Our results show differences between continental LLTS MCSs and those in the literature (Rowe and Houze 2014; Barnes and Houze 2014). Continental LLTS MCSs tend to have higher fractions of graupel and hail within the convective region compared to the oceanic MCSs associated with the MJO. The reasoning for this may be due to differences in the typical thermodynamic profile and convective intensity for each region. Stratiform regions were more similar between oceanic and continental MCSs in comparison with the convective region. Dry snow aggregates tend to dominate close to the 0°C level, with more various ice crystals aloft. Graupel was found to be near the 0°C level, although we are unable to comment on the spatial pattern of graupel as per Barnes and Houze (2014).

It is important to note that the conclusions drawn from this study may be sensitive to the HCA employed. For example, this study could have been conducted using the NCAR particle identification (PID) algorithm (Vivekanandan et al. 1999), which may have led to quantitative differences in the results. Thus, it is emphasized here that the understanding of the vertical hydrometeor frequency distributions developed using the NEXRAD observations should be primarily viewed in a qualitative sense. Future work is needed to evaluate the sensitivities of these results to the use of alternative HCAs and novel in situ observations.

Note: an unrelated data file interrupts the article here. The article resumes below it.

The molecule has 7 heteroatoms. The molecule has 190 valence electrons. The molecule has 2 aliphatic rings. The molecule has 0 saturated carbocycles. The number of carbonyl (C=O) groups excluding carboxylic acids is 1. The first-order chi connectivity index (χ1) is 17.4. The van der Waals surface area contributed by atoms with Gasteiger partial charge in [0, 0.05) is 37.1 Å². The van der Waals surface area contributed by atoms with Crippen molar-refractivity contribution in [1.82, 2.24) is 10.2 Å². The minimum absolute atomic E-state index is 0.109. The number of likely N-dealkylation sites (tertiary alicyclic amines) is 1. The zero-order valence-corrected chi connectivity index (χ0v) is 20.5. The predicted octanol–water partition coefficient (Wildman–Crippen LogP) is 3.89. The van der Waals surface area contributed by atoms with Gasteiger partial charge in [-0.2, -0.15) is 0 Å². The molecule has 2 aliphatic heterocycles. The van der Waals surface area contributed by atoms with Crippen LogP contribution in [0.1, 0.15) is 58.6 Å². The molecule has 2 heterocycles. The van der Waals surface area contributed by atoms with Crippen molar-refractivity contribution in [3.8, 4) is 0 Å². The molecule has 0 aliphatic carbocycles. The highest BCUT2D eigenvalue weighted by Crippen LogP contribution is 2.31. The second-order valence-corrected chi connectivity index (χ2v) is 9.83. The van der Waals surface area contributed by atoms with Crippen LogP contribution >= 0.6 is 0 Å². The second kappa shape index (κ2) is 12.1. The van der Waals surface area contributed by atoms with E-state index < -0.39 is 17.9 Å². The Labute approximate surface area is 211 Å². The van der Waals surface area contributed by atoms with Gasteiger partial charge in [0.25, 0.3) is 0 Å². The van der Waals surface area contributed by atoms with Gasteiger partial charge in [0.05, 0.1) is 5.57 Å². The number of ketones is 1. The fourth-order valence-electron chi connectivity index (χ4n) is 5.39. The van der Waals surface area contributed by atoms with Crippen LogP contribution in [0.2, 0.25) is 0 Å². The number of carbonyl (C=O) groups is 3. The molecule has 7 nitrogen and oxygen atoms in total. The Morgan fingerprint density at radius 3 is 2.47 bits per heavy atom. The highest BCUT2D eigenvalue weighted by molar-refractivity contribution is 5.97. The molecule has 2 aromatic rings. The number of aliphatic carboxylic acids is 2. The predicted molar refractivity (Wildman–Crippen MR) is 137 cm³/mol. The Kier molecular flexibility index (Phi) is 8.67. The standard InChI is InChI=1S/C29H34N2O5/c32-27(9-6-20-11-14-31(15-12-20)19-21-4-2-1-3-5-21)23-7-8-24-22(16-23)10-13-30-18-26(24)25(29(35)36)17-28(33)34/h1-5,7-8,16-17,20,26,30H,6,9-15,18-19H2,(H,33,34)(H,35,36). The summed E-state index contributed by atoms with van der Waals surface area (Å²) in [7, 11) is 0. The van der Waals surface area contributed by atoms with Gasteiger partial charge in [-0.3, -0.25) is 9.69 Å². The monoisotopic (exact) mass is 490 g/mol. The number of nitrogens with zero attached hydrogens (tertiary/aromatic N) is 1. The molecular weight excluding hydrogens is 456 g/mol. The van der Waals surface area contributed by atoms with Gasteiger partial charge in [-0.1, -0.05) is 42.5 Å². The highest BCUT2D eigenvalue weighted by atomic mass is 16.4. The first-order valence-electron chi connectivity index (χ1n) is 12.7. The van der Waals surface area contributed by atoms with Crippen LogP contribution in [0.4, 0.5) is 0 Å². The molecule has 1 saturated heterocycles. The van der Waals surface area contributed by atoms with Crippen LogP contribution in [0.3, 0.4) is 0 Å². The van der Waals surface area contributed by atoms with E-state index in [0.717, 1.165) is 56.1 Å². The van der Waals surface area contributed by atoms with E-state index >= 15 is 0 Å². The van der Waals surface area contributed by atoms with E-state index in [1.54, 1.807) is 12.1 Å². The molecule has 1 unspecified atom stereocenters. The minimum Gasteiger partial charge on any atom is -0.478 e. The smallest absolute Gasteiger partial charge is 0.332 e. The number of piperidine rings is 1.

The single-radar-based analyses should also be taken in more of a qualitative sense because of the assumption of Q being set equal to 1. While we would expect quantitatively different results with the full and newly updated HCA that is operationally implemented for NEXRAD instruments, we believe the qualitative results would be similar to those found here.